The Portland Phoenix

Cryptozoology museum to leave Portland after 20+ years

the front of the International Cryptozoology Museum in Portland

The front of the International Cryptozoology Museum at Thompson's Point. Citing rising rents, founder Loren Coleman plans to move the museum, a Portland institution for more than 20 years, to Bangor in 2026. (Portland Phoenix/Evan Edmonds)

“Beer, whiskey, concerts… and monsters!”

That’s what visitors can find at Thompson’s Point in Portland. Many are likely familiar with the concert venue and the drinks. That last part — maybe not so much. 

Tucked between Stroudwater Distilling and Bissell Brothers at 4 Thompson’s Point Road is the International Cryptozoology Museum. Cryptozoology, the study of unknown or undiscovered animals, has just one museum dedicated to the genre in the world, and it’s right here in Portland — for the time being.

The International Cryptozoology Museum, a Portland institution founded by Loren Coleman, will be on the move when the lease runs out in 2026, at which point it will be fully moved to Broadway Street in Bangor.

The museum will turn 20 years old next August. It opened in 2003 on the first floor of a house that Coleman had bought, later relocating to Avon Street, and again to its current location in 2016. 

Coleman, a expert and enthusiast of the subject since before the word “cryptozoology” came to be in 1961, said that folks are most familiar with some of the “celebrity cryptids,” which include the Loch Ness Monster, the Yeti, and the most popular of them all, Bigfoot. 

A “replica” of Bigfoot stands among historical artifacts in the International Cryptozoology Museum. (Portland Phoenix/Evan Edmonds)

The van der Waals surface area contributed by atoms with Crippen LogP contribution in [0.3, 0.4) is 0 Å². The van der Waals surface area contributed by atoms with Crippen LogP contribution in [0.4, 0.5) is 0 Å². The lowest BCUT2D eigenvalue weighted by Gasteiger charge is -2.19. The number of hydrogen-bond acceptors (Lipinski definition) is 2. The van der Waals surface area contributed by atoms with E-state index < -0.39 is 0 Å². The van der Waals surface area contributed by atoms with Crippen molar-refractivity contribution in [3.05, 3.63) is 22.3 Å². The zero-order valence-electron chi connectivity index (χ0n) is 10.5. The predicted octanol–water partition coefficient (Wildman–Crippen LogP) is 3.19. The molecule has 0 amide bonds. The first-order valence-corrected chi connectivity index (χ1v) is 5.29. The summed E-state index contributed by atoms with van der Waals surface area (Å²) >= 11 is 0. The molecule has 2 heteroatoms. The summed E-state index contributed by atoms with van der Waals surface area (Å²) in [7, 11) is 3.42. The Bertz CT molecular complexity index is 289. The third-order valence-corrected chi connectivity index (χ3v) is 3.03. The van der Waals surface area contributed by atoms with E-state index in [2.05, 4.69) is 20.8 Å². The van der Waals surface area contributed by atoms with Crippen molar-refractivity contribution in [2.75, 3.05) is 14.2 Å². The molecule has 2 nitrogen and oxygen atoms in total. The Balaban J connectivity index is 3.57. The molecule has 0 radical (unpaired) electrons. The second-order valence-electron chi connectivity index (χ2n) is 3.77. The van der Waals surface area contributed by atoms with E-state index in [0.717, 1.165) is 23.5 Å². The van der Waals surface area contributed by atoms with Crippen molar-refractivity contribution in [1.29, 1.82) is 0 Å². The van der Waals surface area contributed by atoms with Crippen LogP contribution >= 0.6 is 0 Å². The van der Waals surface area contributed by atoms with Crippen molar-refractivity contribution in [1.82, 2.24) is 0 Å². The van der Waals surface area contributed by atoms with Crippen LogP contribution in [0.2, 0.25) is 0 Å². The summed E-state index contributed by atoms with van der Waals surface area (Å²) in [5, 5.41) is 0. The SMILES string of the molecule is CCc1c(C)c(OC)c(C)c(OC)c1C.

The two-floor museum explores them all — its largest section dedicated to Bigfoot. From huge furred replicas to news articles detailing sightings, the collection consists of various artifacts Coleman has gathered over the last 50+ years. The museum also holds pieces that can’t be found anywhere else: including original Bigfoot prints from 1958.

Coleman cited a combination of rising rents and the limitations of being surrounded by other growing businesses in his decision to move. He wanted to rent more property and expand at Thompson’s Point, but was denied by landlords because of other plans for surrounding properties.

Coleman looked elsewhere in Portland too, he said, before he and the museum’s board decided they needed to own their own space.

There will be some overlap when both renditions of the museum in Portland and Bangor will be open, Coleman said, but he expects the vast majority of the materials to be moved up to the Bangor space by the end of 2025 before fully closing the Portland location when the lease is up mid-2026.

“By the time we’re done, we’ll have a bigger museum up in Bangor, and it will be an architectural gem in the city,” Coleman said.

Until then, the main museum is ready and awaiting visitors. 

“We can get people from California, Japan, Nepal — and [when] they travel six months or two years from now it’ll be to Portland to visit this museum, and that’s gonna disappear, so they’ve got to plan ahead,” Coleman said.

Planning for enthusiasts worldwide will likely begin ahead of the 20-year anniversary, with an international Cryptozoology conference set to take place in Portland May 2023.

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